Sandy Denny and The Strawbs (1967, 1991)

I’m glad to see that Sandy Denny still has got so many fans. For me, she’s the best female singer of the british folk scene. Her voice isn’t simply beautiful: it’s also powerful and poignant, passionate and vibrant. And she can be tender and sweet too, or hopelessly melancholic, as in the memorable Fotheringay. But I find impossible for words to evoke all of her immense qualities as an artist. Songs like the one quoted before, or her wonderful rendition of Matty Groves or many more traditional tunes still make me feel shivers down my spine at every new listen. So, I’m very happy to post here one of her first albums, that she recorded as a member of the Strawbs. Sandy Denny and the Strawbs, originally recorded in Denmark in 1967 (as All Our Own Work), saw the light for the first time only six years later, to be reprinted in 1985 and then again in 1991 by Joe Boyd’s Hannibal.

«Sandy Denny was only with the Strawbs for a short period of time, but she was around long enough to make some very memorable contributions to the band. […] Denny is clearly the main attraction on this CD. In contrast to the progressive-rock and art-rock elements the band would later embrace, these sides are acoustic-oriented and unmistakably British-sounding folk-pop. Gems like Tell Me What You See In Me, Nothing Else Will Do and Who Knows Where the Time Goes [her first – stunning – recorded composition] not only illustrate how superb and moving a singer Denny was, they also demonstrate how prolific a composer Dave Cousins was. One can only speculate as to what direction the Strawbs would have taken had Denny stayed, but what we know with certainty is that her short-lived association with Cousins was lucrative and valuable.» (AMG)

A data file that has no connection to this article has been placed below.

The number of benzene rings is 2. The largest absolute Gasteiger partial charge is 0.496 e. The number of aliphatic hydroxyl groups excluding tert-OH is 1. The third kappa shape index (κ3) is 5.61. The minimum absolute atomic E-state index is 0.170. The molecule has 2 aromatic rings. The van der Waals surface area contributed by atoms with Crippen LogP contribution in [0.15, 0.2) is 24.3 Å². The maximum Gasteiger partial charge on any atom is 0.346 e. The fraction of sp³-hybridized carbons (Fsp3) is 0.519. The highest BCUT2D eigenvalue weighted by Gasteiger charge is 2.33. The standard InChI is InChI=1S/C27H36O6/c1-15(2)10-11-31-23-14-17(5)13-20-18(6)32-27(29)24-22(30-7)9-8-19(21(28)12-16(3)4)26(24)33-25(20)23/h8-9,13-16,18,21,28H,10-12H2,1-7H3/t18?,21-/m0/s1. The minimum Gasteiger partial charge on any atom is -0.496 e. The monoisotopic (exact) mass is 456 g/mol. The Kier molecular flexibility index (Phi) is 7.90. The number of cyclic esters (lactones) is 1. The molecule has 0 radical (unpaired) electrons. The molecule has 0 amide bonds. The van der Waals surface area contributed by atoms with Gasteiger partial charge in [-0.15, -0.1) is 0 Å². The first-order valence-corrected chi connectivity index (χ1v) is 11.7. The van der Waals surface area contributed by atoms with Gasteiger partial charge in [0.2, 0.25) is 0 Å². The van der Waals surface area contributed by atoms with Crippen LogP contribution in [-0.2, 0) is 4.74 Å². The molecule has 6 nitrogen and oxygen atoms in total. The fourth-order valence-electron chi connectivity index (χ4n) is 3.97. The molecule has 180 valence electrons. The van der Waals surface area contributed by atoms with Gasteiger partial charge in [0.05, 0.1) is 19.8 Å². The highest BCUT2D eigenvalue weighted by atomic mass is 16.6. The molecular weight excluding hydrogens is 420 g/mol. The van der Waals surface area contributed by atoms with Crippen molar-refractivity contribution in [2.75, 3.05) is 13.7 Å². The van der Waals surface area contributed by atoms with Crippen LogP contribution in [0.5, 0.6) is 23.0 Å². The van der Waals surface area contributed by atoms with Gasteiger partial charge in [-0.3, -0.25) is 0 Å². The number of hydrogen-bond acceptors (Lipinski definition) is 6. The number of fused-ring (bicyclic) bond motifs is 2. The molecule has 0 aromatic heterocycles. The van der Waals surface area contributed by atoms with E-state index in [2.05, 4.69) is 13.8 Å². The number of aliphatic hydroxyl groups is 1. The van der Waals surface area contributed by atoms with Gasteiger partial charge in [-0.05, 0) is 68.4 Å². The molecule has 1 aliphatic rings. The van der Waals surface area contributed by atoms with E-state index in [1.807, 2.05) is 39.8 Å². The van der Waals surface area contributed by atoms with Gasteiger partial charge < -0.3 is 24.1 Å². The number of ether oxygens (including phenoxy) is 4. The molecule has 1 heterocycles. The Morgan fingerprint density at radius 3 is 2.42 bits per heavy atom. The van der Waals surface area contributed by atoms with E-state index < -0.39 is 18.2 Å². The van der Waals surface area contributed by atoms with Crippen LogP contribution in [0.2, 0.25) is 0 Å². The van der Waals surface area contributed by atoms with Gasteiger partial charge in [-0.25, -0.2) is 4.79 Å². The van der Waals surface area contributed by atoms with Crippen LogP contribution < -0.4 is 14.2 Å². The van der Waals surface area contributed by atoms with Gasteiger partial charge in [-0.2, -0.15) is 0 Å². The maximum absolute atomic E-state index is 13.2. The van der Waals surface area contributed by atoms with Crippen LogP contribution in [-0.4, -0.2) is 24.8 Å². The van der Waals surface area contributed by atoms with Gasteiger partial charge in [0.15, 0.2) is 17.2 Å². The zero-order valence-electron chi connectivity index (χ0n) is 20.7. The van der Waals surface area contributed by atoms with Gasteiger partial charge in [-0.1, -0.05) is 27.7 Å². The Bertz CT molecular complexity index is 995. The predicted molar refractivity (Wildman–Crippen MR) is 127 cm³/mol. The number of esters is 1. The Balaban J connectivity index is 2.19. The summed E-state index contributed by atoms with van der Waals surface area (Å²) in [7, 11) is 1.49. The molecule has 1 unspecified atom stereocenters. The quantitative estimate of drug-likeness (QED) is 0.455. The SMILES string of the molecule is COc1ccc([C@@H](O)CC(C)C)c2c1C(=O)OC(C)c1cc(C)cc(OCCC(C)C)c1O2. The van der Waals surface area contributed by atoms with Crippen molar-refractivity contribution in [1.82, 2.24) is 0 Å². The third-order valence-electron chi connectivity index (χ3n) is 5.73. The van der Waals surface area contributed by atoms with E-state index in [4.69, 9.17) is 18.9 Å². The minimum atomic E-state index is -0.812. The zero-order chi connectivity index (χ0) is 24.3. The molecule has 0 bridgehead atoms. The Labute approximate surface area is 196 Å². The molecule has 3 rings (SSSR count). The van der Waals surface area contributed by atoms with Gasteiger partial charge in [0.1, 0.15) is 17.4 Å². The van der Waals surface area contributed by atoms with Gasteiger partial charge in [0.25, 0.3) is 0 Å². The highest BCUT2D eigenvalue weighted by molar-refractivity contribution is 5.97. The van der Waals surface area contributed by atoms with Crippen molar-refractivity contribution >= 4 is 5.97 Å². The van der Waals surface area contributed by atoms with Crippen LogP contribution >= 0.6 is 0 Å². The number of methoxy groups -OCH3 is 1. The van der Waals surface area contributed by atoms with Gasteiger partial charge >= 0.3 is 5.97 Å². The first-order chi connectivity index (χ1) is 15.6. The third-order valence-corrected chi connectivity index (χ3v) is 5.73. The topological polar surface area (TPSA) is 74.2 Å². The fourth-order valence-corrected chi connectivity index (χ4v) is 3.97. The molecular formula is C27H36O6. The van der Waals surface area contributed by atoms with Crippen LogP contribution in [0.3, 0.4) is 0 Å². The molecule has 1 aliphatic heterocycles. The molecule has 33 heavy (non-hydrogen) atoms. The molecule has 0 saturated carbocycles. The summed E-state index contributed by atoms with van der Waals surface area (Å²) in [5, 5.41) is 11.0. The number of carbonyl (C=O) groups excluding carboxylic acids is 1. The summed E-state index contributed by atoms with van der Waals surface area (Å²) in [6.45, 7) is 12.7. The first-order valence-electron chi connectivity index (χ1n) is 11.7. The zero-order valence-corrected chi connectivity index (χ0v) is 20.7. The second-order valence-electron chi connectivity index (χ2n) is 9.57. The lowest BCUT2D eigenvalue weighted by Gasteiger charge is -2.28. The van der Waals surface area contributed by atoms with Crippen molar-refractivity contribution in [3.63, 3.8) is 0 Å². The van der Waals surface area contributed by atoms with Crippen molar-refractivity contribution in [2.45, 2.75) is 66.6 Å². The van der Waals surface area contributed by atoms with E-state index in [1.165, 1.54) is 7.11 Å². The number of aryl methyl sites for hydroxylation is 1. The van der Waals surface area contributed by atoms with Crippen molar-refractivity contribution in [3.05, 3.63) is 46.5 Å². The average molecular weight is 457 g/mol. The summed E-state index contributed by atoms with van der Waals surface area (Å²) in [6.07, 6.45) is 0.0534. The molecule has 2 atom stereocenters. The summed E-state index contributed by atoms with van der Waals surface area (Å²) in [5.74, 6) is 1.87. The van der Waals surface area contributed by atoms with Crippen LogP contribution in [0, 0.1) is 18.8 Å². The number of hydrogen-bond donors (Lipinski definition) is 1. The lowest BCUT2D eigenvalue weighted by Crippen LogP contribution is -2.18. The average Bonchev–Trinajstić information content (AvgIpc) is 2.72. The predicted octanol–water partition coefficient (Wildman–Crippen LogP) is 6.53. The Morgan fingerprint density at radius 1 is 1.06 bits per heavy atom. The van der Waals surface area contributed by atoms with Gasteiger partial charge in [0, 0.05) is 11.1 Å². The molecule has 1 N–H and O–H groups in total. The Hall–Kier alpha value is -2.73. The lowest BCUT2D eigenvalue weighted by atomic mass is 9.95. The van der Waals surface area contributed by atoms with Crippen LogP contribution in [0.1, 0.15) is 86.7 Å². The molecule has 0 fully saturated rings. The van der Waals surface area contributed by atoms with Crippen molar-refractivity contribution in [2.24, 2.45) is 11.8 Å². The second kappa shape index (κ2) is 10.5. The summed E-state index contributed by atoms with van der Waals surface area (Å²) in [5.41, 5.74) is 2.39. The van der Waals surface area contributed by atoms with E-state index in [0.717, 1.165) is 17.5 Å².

«The Troubadour in Earls Court was the “in” place to be in the late sixties. […] I dropped in at the singers’ night one Tuesday and suddenly, thee was the best voice I’d ever heard. She was sitting on a stool playing an old Gibson guitar, about eighteen, wearing a white dress, a white straw hat, with long blond hair and singing like an angel. I don’t know what came over me but I went up to her immediately afterwards, introduced myself and invited her to join The Strawbs. Much to my astonishment she said yes. […] We rehearsed round at Sandy’s flat and literally sang all night. The songs, the arrangements, happened as though by magic. We recorded some demos and a friend took them to Denmark to play to the boss of a record company he knew. Karl Knudsen phoned up offering us a contract and there we were on the ferry to Denmark, rehearsing in the bar, to make the album. It was as easy as that. […] Sandy Denny to me was the finest woman singer we ever had in this country and she was a dear and close friend who I miss a lot. I hope you enjoy the record. It meant a lot to Tony, Ron and me and I can tell you that it meant a lot to Sandy as well.» (Dave Cousins, from the liner notes to the 1991 reprint).

So long, Sandy. And thanx.

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There's nothing better than "New Apricot"... except the dear old original Armenian apricots (like the ones in the picture below)!

Armenian Navy Band - New Apricot (2001)